His hunch proved sound. An extended visit to Negril and relevant areas of Jamaica in July 2015 provided both significant parts of Saoirse herself, and sufficient documentation to ensure that any project would be recognised as a re-building.

It had been a couple of months earlier, at the Baltimore Woodenboat Festival in May 2015, that Gary MacMahon and Liam Hegarty had found they both passionately believed to the point of total agreement that Saoirse should be re-built to become a full sea-going vessel again. As to the means to do it, at that time it was a matter of faith. But as they had already found sources of good timber for the restoration of Ilen, they also began ordering wood which could be used in a re-building of Saoirse.

It was all still a vague and benevolent notion in the background of the Ilen project until, in September 2016, noted Hong Kong-based sailor Fred Kinmonth stepped into the old shed where Ilen was being restored, and the entire project took on a fresh direction. There are special Kinmonth family connections to West Cork, and in due course, Fred Kinmonth confirmed that he wished to support the re-building of Saoirse as a two year project, beginning January 2018.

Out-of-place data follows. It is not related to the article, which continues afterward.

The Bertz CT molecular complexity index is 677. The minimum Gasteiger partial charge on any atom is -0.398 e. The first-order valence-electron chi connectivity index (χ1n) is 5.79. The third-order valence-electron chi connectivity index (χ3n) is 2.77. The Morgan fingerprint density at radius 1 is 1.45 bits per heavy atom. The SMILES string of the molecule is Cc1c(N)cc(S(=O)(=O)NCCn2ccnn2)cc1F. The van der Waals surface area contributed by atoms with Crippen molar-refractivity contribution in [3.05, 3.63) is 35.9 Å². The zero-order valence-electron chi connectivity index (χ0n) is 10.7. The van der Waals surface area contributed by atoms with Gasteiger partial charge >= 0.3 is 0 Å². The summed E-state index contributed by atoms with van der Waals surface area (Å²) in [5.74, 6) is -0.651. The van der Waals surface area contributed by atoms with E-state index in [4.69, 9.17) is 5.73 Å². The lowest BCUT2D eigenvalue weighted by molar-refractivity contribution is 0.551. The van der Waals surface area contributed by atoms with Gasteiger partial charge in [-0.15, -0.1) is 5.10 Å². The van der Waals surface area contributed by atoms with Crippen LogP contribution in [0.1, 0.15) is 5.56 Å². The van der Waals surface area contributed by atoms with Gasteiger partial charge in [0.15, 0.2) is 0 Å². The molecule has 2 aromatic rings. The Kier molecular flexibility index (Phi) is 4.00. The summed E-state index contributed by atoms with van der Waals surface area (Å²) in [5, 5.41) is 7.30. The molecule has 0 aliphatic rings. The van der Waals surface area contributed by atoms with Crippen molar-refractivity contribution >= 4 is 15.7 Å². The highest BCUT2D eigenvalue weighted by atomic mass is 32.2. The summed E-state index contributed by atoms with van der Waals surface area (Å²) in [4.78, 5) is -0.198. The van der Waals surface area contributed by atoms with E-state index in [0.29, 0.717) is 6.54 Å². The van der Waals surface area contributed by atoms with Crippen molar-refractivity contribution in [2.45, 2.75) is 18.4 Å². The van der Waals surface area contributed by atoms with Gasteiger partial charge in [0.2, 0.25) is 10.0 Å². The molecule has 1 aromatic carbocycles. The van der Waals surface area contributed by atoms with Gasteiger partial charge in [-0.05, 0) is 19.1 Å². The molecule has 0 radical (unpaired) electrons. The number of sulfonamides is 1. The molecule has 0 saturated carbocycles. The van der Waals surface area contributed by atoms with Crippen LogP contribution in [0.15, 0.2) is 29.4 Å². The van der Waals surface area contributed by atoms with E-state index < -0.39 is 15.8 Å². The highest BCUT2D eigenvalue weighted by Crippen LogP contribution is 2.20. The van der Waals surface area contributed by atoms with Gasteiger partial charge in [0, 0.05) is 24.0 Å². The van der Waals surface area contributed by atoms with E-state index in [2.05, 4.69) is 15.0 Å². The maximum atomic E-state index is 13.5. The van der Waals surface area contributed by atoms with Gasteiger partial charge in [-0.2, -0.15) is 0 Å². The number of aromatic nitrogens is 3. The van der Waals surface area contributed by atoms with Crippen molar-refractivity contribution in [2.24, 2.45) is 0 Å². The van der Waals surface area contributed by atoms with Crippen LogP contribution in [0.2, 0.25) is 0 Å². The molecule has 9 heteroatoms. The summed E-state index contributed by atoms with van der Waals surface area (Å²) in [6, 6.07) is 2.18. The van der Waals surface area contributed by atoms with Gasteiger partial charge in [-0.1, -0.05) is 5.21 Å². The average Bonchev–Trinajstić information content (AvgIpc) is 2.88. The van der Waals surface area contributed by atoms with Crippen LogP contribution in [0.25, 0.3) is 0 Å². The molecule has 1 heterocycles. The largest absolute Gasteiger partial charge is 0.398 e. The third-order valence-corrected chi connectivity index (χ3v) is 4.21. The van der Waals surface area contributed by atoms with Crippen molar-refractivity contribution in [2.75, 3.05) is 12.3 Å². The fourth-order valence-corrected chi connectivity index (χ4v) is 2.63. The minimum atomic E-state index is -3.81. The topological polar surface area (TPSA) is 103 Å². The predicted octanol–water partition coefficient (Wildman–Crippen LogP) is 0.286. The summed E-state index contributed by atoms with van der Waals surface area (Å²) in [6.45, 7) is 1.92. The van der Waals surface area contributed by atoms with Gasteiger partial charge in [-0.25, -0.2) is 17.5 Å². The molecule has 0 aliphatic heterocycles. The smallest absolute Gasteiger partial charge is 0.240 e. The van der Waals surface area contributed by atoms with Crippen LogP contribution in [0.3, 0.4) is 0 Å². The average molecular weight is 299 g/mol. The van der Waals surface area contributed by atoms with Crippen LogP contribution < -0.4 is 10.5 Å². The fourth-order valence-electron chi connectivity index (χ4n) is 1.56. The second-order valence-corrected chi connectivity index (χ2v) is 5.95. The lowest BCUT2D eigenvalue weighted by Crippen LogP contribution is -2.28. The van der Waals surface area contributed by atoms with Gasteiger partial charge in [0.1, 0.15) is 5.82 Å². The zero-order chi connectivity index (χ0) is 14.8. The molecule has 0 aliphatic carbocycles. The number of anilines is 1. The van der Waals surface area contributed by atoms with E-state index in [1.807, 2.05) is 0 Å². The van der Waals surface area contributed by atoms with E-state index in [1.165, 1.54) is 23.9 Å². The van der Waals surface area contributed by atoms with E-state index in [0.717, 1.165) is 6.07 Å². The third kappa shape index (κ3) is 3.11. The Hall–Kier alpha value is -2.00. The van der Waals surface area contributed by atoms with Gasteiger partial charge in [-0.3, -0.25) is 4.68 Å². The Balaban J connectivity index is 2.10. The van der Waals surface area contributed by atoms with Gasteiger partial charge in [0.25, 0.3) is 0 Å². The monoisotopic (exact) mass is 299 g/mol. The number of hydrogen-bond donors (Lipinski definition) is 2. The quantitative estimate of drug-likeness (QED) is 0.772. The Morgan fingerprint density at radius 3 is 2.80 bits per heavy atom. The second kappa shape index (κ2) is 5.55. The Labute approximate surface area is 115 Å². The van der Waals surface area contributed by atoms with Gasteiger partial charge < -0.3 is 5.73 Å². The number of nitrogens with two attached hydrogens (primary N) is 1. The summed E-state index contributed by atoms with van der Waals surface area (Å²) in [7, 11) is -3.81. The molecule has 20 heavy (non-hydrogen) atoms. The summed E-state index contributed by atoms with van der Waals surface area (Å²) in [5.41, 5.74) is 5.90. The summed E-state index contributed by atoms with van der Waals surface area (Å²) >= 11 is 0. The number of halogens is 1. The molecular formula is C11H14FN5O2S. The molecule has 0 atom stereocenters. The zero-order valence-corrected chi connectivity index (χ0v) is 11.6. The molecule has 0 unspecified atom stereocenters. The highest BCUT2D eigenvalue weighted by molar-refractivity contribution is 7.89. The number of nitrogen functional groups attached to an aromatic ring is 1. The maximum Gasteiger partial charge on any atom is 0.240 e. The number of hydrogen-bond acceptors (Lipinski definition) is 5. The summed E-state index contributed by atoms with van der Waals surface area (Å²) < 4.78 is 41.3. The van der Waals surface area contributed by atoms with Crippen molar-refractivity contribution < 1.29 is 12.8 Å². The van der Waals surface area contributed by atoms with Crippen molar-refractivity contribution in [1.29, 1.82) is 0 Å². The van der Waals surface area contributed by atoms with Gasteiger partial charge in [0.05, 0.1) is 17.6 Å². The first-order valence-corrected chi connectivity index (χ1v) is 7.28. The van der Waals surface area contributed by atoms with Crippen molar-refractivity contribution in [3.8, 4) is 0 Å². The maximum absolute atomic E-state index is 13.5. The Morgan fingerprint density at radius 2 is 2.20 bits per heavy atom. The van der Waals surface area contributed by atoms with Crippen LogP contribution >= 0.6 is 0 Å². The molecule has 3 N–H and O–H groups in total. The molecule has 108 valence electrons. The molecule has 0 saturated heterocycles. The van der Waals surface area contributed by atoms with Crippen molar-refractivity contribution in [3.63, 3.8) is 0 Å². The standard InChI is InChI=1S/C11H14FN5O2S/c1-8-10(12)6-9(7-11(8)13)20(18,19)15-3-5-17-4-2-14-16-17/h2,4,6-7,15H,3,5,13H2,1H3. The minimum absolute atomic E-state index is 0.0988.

It was a decision both inspiring and demanding. It set a deadline. And like all deadlines for worthwhile projects, it was close enough in the end, but it was met. By January 2018, Ilen was gone from The Old Grainstore to a new berth in the yard where her commissioning continues, while in the shed the space was cleared and re-organised, and now Liam Hegarty’s team, with master shipwright Fachtna O’Sullivan the most experienced, have already created the basis of the backbone for re-building Saoirse.

saoirse keel5Saoirse’s forefoot re-emerges, both in massive timber and as a template. Photo: Gary MacMahon

The atmosphere is almost reverential, for it’s very seldom that such a remote dream can be brought to fulfillment in the one place where it can be validly created. In time, the re-building of Saoirse will develop its own routine, and the colourful camaraderie of the top shed will brighten the work on its way. But for now, in the first weeks of this very special project, we’re at the serious stage where everything has to be just right. For the time being anyway, the open-door policy is no longer operational - the days of anyone just dropping in and hoping to engage the team in friendly chat are on hold. There is only one genuine opportunity to re-build the Saoirse. This is it. It’s a serious business.

Published in Historic Boats